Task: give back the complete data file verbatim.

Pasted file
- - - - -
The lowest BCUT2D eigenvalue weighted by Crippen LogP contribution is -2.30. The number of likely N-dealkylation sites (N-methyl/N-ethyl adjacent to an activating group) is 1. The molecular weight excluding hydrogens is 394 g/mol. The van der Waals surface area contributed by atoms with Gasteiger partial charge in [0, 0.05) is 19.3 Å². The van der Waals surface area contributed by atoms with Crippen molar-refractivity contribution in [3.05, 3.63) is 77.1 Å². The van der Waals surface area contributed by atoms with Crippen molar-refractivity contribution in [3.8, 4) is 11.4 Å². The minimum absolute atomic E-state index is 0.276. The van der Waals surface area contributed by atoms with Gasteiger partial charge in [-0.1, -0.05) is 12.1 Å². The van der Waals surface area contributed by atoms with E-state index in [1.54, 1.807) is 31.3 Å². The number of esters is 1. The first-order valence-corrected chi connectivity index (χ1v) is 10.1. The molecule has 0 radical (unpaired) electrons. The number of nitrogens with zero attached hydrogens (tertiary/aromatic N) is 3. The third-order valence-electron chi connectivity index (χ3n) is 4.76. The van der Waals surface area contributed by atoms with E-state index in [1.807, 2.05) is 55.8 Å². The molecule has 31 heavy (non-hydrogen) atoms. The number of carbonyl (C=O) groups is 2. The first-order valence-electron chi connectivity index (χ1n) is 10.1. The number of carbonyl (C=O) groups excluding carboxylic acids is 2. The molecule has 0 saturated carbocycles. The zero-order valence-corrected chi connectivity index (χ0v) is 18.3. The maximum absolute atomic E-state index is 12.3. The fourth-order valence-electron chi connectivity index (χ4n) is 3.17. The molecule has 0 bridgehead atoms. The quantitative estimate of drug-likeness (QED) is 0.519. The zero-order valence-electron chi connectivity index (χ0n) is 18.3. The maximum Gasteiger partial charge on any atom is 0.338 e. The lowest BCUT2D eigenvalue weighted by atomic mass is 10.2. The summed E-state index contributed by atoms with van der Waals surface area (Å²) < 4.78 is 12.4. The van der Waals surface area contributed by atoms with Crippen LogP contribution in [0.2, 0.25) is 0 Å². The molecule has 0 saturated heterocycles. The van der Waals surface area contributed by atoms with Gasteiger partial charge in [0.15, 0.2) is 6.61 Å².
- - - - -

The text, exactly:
The lowest BCUT2D eigenvalue weighted by Crippen LogP contribution is -2.30. The number of likely N-dealkylation sites (N-methyl/N-ethyl adjacent to an activating group) is 1. The molecular weight excluding hydrogens is 394 g/mol. The van der Waals surface area contributed by atoms with Gasteiger partial charge in [0, 0.05) is 19.3 Å². The van der Waals surface area contributed by atoms with Crippen molar-refractivity contribution in [3.05, 3.63) is 77.1 Å². The van der Waals surface area contributed by atoms with Crippen molar-refractivity contribution in [3.8, 4) is 11.4 Å². The minimum absolute atomic E-state index is 0.276. The van der Waals surface area contributed by atoms with Gasteiger partial charge in [-0.1, -0.05) is 12.1 Å². The van der Waals surface area contributed by atoms with E-state index in [1.54, 1.807) is 31.3 Å². The number of esters is 1. The first-order valence-corrected chi connectivity index (χ1v) is 10.1. The molecule has 0 radical (unpaired) electrons. The number of nitrogens with zero attached hydrogens (tertiary/aromatic N) is 3. The third-order valence-electron chi connectivity index (χ3n) is 4.76. The van der Waals surface area contributed by atoms with E-state index in [1.807, 2.05) is 55.8 Å². The molecule has 31 heavy (non-hydrogen) atoms. The number of carbonyl (C=O) groups is 2. The first-order valence-electron chi connectivity index (χ1n) is 10.1. The number of carbonyl (C=O) groups excluding carboxylic acids is 2. The molecule has 0 saturated carbocycles. The zero-order valence-corrected chi connectivity index (χ0v) is 18.3. The maximum absolute atomic E-state index is 12.3. The fourth-order valence-electron chi connectivity index (χ4n) is 3.17. The molecule has 0 bridgehead atoms. The quantitative estimate of drug-likeness (QED) is 0.519. The zero-order valence-electron chi connectivity index (χ0n) is 18.3. The maximum Gasteiger partial charge on any atom is 0.338 e. The lowest BCUT2D eigenvalue weighted by atomic mass is 10.2. The summed E-state index contributed by atoms with van der Waals surface area (Å²) < 4.78 is 12.4. The van der Waals surface area contributed by atoms with Crippen LogP contribution in [0.2, 0.25) is 0 Å². The molecule has 0 saturated heterocycles. The van der Waals surface area contributed by atoms with Gasteiger partial charge in [0.15, 0.2) is 6.61 Å².